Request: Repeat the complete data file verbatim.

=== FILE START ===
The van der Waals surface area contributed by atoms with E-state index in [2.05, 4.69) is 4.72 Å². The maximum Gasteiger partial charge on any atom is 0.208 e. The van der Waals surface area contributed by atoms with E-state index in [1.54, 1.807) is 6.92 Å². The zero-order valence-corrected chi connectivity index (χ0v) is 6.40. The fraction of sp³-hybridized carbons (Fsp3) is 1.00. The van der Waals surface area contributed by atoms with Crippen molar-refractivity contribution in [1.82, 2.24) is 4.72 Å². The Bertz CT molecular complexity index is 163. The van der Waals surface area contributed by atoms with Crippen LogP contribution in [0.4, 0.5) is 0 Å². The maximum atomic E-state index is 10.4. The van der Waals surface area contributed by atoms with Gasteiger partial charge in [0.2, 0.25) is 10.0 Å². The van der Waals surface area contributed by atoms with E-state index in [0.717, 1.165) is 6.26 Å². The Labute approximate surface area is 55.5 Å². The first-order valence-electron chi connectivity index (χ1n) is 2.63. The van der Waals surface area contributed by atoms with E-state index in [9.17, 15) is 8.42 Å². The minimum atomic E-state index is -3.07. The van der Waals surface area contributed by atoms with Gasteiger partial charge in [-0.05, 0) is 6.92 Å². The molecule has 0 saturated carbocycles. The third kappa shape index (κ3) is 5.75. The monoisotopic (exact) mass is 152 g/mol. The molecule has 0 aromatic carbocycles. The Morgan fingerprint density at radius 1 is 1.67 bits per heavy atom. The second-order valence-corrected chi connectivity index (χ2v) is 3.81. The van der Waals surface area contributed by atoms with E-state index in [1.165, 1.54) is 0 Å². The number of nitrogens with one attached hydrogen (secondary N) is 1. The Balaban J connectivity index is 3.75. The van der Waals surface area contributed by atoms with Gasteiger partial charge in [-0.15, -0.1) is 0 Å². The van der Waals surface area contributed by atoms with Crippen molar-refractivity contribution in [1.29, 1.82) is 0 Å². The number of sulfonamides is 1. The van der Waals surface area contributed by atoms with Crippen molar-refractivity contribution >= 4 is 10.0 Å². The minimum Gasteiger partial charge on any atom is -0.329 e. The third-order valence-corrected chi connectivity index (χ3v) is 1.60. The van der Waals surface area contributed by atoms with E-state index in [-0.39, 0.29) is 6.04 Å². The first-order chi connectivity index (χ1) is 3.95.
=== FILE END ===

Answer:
The van der Waals surface area contributed by atoms with E-state index in [2.05, 4.69) is 4.72 Å². The maximum Gasteiger partial charge on any atom is 0.208 e. The van der Waals surface area contributed by atoms with E-state index in [1.54, 1.807) is 6.92 Å². The zero-order valence-corrected chi connectivity index (χ0v) is 6.40. The fraction of sp³-hybridized carbons (Fsp3) is 1.00. The van der Waals surface area contributed by atoms with Crippen molar-refractivity contribution in [1.82, 2.24) is 4.72 Å². The Bertz CT molecular complexity index is 163. The van der Waals surface area contributed by atoms with Crippen LogP contribution in [0.4, 0.5) is 0 Å². The maximum atomic E-state index is 10.4. The van der Waals surface area contributed by atoms with Gasteiger partial charge in [0.2, 0.25) is 10.0 Å². The van der Waals surface area contributed by atoms with E-state index in [0.717, 1.165) is 6.26 Å². The Labute approximate surface area is 55.5 Å². The first-order valence-electron chi connectivity index (χ1n) is 2.63. The van der Waals surface area contributed by atoms with E-state index in [9.17, 15) is 8.42 Å². The minimum atomic E-state index is -3.07. The van der Waals surface area contributed by atoms with Gasteiger partial charge in [-0.05, 0) is 6.92 Å². The molecule has 0 saturated carbocycles. The third kappa shape index (κ3) is 5.75. The monoisotopic (exact) mass is 152 g/mol. The molecule has 0 aromatic carbocycles. The Morgan fingerprint density at radius 1 is 1.67 bits per heavy atom. The second-order valence-corrected chi connectivity index (χ2v) is 3.81. The van der Waals surface area contributed by atoms with E-state index in [1.165, 1.54) is 0 Å². The number of nitrogens with one attached hydrogen (secondary N) is 1. The Balaban J connectivity index is 3.75. The van der Waals surface area contributed by atoms with Gasteiger partial charge in [-0.15, -0.1) is 0 Å². The van der Waals surface area contributed by atoms with Crippen molar-refractivity contribution in [1.29, 1.82) is 0 Å². The number of sulfonamides is 1. The van der Waals surface area contributed by atoms with Crippen molar-refractivity contribution >= 4 is 10.0 Å². The minimum Gasteiger partial charge on any atom is -0.329 e. The third-order valence-corrected chi connectivity index (χ3v) is 1.60. The van der Waals surface area contributed by atoms with E-state index in [-0.39, 0.29) is 6.04 Å². The first-order chi connectivity index (χ1) is 3.95.